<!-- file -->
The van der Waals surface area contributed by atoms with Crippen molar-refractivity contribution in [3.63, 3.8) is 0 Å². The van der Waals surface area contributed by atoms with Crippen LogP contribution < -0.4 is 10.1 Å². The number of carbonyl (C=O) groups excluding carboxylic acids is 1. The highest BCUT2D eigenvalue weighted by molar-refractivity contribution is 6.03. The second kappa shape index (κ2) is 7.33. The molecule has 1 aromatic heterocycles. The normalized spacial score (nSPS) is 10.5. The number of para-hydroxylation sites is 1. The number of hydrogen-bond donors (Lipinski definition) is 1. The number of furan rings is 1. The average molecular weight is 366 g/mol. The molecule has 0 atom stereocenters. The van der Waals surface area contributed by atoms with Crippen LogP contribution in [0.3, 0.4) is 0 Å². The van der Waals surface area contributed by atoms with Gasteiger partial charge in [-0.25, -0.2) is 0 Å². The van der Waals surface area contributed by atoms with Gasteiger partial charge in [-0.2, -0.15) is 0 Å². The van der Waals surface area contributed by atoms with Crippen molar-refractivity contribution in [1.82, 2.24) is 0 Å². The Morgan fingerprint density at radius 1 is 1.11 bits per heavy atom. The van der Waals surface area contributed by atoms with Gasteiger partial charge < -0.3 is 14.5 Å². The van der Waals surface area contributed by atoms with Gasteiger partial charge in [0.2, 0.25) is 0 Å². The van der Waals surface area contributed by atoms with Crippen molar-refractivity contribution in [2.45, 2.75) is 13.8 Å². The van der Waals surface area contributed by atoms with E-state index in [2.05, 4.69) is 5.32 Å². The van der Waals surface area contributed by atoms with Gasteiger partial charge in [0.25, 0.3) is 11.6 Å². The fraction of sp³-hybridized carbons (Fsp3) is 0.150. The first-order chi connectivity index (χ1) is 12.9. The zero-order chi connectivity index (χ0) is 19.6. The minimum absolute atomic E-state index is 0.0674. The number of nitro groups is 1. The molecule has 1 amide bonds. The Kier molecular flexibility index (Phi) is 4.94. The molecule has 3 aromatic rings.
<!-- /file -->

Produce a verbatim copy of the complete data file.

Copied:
The van der Waals surface area contributed by atoms with Crippen molar-refractivity contribution in [3.63, 3.8) is 0 Å². The van der Waals surface area contributed by atoms with Crippen LogP contribution < -0.4 is 10.1 Å². The number of carbonyl (C=O) groups excluding carboxylic acids is 1. The highest BCUT2D eigenvalue weighted by molar-refractivity contribution is 6.03. The second kappa shape index (κ2) is 7.33. The molecule has 1 aromatic heterocycles. The normalized spacial score (nSPS) is 10.5. The number of para-hydroxylation sites is 1. The number of hydrogen-bond donors (Lipinski definition) is 1. The number of furan rings is 1. The average molecular weight is 366 g/mol. The molecule has 0 atom stereocenters. The van der Waals surface area contributed by atoms with Crippen LogP contribution in [0.3, 0.4) is 0 Å². The van der Waals surface area contributed by atoms with Gasteiger partial charge in [-0.25, -0.2) is 0 Å². The van der Waals surface area contributed by atoms with Gasteiger partial charge in [-0.2, -0.15) is 0 Å². The van der Waals surface area contributed by atoms with Crippen molar-refractivity contribution in [1.82, 2.24) is 0 Å². The Morgan fingerprint density at radius 1 is 1.11 bits per heavy atom. The van der Waals surface area contributed by atoms with Gasteiger partial charge < -0.3 is 14.5 Å². The van der Waals surface area contributed by atoms with Gasteiger partial charge in [0.2, 0.25) is 0 Å². The van der Waals surface area contributed by atoms with Crippen molar-refractivity contribution in [2.45, 2.75) is 13.8 Å². The van der Waals surface area contributed by atoms with E-state index in [2.05, 4.69) is 5.32 Å². The van der Waals surface area contributed by atoms with Gasteiger partial charge in [0.25, 0.3) is 11.6 Å². The fraction of sp³-hybridized carbons (Fsp3) is 0.150. The first-order chi connectivity index (χ1) is 12.9. The zero-order chi connectivity index (χ0) is 19.6. The minimum absolute atomic E-state index is 0.0674. The number of nitro groups is 1. The molecule has 1 amide bonds. The Kier molecular flexibility index (Phi) is 4.94. The molecule has 3 aromatic rings.